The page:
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Adrian residents express concerns about their drinking water


People who live in Adrian are raising concerns about their drinking water. Residents say they've been complaining to the city for months about the taste and smell of the water.

A group of Adrian residents has obtained independent lab results showing cyanobacteria in some drinking water samples.

But the city says its tests show the water is safe. 

Tom Prychitko is the Director of Helix Biolab, the laboratory that did the testing for the residents. He says the difference in results is because Adrian is testing only for the presence of microcystin, one of the most commontoxins produced by cyanobacteria. (Neither the city nor the lab found the toxin in Adrian's water.)

Prychitko used a type of laboratory test called polymerase chain reaction (PCR) that can detect tiny quantities of DNA. Using PCR, he tested for cyanobacteria DNA in addition to specific microcystin DNA. In some samples, the test for cyanobacteria DNA was positive, while microcystin was negative. Microcystin is the most familiar toxin of concern that can be found in drinking water. However, there are a number of other dangerous toxins that cyanobacteria can produce, includingcylindrospermopsin, anatoxins, and saxitoxins.  

"I would be cautious if it were me. I would be cautious about drinking the tap water," says Prychitko. "I would be cautious in looking to purchase a bottled water alternative."

Adrian draws some of its drinking water from Lake Adrian. According to officials with Adrian utilities, the lake is susceptible to algal growth. Officials attribute the bad taste and odor some residents report to a reaction between the organic matter in the algae and the chlorine added as a disinfectant to the water. 

Brittany Dulbs is an Adrian resident, and an organizer for a group of citizens concerned about water quality. Using informal surveys and social media, she has collected dozens of reports from area residents who say there is a problem with their water. She wants city and state authorities to take residents' complaints seriously.

"I would just really like them to upgrade their plant. I think that's their best bet. And also from the state side, I would love to see some regulation be passed for cyanobacteria and its toxins," she says.

Michigan has no formal standards in place to regulate cyanobacteria in drinking water. Jason Berndt, a spokesperson for the Michigan Department of Environmental Quality says it's working with the City of Adrian and says there is no threat to public health at this time.

There are no enforceable federal standards for cyanobacteria or related toxins. The Environmental Protection Agency issued Health Advisory Levels in 2015 for some cyanotoxins, however, these are not subject to the national primary drinking water regulation. These advisory levels serve as informal technical guidance for regulatory agencies and community water systems by providing information on health effects, methods for sampling, and how to treat cyanotoxins in drinking water. The MDEQ does not monitor for cyanobacteria, however, some systems collect samples and monitor the types of bacteria present in their source water. The MDEQ has worked with approximately a dozen surface water systems to voluntarily monitor for the most common cyanotoxin (Microcystin). This monitoring has occurred in 2017 and 2018 using Abraxis drinking water test strips to screen for the presence of total microcystin. MDEQ. MDHHS, city of Adrian staff, and a few concerned citizens met last week to discuss the information, facts, testing procedures, concerns, and how to inform the public on this issue. The city will be developing a document to inform customers of the issues discussed. The MDEQ will also be working with the city to proactively prepare a cyanotoxin management plan. The city monitored for total microcystin from July – November this year with no microcystin detected in the source water. The Michigan DEQ, DHHS, and the Lenawee County Health Department believes all testing conducted by the city and by citizen led groups has not indicated harmful toxins or viable bacteria, and as such no threat to public health has been identified at this time. If residents have specific health concerns, they should talk with their doctor. This and additional information will be provided to the residents by the city and likely distributed with their water bill.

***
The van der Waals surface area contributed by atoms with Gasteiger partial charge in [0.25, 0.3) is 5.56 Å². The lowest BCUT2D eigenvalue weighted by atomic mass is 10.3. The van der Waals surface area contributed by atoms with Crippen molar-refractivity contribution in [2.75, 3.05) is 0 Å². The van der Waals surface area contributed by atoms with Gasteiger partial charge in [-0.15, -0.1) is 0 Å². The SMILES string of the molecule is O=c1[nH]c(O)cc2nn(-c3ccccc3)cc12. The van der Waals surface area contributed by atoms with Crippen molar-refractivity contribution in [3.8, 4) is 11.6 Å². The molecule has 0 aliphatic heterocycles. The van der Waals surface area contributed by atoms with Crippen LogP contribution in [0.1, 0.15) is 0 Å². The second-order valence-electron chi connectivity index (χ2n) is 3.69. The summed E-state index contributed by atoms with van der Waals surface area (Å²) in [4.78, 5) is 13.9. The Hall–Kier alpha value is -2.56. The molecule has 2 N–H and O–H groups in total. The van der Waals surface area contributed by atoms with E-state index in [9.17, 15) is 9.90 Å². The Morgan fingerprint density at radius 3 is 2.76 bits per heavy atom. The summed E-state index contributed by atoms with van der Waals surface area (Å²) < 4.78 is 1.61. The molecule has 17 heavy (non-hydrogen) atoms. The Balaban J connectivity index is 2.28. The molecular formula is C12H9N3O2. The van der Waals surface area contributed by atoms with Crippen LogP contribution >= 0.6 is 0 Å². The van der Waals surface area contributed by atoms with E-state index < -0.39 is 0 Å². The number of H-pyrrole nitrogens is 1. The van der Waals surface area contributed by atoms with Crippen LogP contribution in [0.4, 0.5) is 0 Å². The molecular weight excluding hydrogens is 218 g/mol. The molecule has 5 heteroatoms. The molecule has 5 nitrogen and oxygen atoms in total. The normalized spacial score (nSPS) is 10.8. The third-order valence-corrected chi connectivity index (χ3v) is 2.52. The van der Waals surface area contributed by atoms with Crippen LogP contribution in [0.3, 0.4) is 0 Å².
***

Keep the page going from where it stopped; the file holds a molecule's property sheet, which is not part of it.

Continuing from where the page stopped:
Catherine Shaffer joined Michigan Radio in 2014. She works in the newsroom and specializes in stories related to the life sciences, health, and technology. Catherine earned a bachelor’s degree in Biochemistry from Michigan State University and a Master’s from University of Michigan. Prior to Michigan Radio, Catherine has worked as a freelance writer, mainly in focusing on biotechnology and the pharmaceutical industry, since 2001. She is also an award-winning fiction writer. When not at work, Catherine enjoys being in the outdoors and practicing yoga.